- BHS-indx.htm (link chk 150609)

F. Edgerton has written in his (p002c2-cont) that"
"1.15. The Buddha himself was an 'easterner'; his family lived at Kapilavastu, in northeaster Kosala (Oudh); his wanderings seem to have been chiefly bounded on the west by Srāvastī (also in Kosala, tho considerably to the west of Kapilavastu) and on the east by Rājagrha, the capital of Magadha (Bihar south of the Ganges). All this region belongs linguistically to what is now called modern Bihari (except that Srāvastī may perhaps be just over the line in Eastern Hindi). Doubtless most of his disciples belonged to the same general region, and we may assume that, during the Buddha's lifetime, the Buddhist texts were mainly, at least, recited in eastern dialects. Yet no one knows just what dialect the Buddha spoke; and it seems clear that the dialects of his disciples differed perceptibly."

Since overland routes, across very high mountains, between north-eastern India and northern Myanmarpr had been used by foot travellers long before the time of the Gautama Buddha, the "Pali" spoken in Myanmarpr must be close to the dialect the Buddha had spoken.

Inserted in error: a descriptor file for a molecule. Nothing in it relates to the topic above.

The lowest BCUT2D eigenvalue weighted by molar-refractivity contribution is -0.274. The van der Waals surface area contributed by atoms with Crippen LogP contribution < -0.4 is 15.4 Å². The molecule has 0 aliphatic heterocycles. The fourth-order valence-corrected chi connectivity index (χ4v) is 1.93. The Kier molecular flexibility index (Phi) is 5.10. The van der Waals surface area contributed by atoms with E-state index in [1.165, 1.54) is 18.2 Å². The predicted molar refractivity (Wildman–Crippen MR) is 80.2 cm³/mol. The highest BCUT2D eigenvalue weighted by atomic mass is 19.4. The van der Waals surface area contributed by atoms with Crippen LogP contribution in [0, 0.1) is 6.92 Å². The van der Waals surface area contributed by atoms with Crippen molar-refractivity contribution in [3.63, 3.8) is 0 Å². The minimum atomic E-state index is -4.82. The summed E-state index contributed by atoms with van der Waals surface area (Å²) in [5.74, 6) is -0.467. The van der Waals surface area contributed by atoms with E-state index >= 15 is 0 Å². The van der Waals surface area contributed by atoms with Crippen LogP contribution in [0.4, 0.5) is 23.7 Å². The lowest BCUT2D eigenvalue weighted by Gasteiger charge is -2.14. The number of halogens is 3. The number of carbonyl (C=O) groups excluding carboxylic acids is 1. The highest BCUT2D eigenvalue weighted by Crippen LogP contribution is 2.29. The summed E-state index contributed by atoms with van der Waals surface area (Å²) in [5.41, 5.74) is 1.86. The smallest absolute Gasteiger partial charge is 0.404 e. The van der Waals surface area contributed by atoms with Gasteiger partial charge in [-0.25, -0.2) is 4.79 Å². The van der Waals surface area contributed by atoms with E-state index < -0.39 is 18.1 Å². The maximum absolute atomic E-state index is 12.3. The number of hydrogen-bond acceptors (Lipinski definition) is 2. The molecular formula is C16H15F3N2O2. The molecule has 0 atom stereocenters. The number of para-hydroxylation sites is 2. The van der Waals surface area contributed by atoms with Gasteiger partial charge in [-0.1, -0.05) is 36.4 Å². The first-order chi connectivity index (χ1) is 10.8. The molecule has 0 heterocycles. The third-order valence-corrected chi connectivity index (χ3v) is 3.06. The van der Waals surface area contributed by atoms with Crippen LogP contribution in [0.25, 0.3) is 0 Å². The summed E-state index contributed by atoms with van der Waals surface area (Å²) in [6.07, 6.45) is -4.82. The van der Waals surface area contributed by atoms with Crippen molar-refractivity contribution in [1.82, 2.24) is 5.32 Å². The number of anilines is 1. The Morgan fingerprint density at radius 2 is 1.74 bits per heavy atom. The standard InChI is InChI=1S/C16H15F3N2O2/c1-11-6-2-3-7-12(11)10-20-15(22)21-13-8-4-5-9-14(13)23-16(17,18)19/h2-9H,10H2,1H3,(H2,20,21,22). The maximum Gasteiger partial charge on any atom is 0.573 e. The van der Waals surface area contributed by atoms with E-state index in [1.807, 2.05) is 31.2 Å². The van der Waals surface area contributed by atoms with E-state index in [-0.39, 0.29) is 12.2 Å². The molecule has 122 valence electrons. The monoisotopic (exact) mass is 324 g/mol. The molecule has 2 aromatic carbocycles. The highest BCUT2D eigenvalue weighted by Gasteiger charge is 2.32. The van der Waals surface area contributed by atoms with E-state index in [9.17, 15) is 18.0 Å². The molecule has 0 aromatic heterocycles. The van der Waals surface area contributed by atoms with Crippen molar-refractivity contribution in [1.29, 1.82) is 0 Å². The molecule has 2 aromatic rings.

UKT 130627, 141220: What is the year marked as A.C. 298 by Rev. F. Mason? As this work by the Buddhist saint Shin Kic-si {kic~s:}, the Calendar is of Theravada Buddhist tradition, in which the epochal year 0 date was the day on which Gautama Buddha died the physical death. The pre-Buddha Prince Siddhartha attained full mental liberation from the bonds of Greed, Anger, Sensuality and Pride on the day he gained insight. It is equivalent to the achievement of Buddhahood which may be called Naibbana {naib~ba.na.}. The word Naibbana {naib~ba.na.} in Pali is equivalent language-wise to Nirvana in Sanskrit. However if you go down to the underlying ideas, Naibbana {naib~ba.na.} means cessation of mental suffering (see UHS-PMD0532), whereas Nirvana is attainment of a physical suffering-free world or Heaven. Naibbana {naib~ba.na.} can be attained before death, but Nirvana can only be attained after the death of the physical body. Years later with the physical death he was finally freed from the ill-effects of Hotness-coldness, Hunger-thirst, Necessities of Sleep-rest, Old age and Disease. The physical death of a person, male or female, who had already gained insight is known as Parinibbāna . [The definition of words Parinibbana (Pali) and  Nirvana (Sanskrit) are mine: there may be other definitions. Calculations based on Burmese-Buddhist tradition gives the date of Prinirvana as 13 May 544 BCE -- Tuesday, Full-moon day of lunar month Kason. See Wikipedia: http://en.wikipedia.org/wiki/Buddhist_calendar 130627]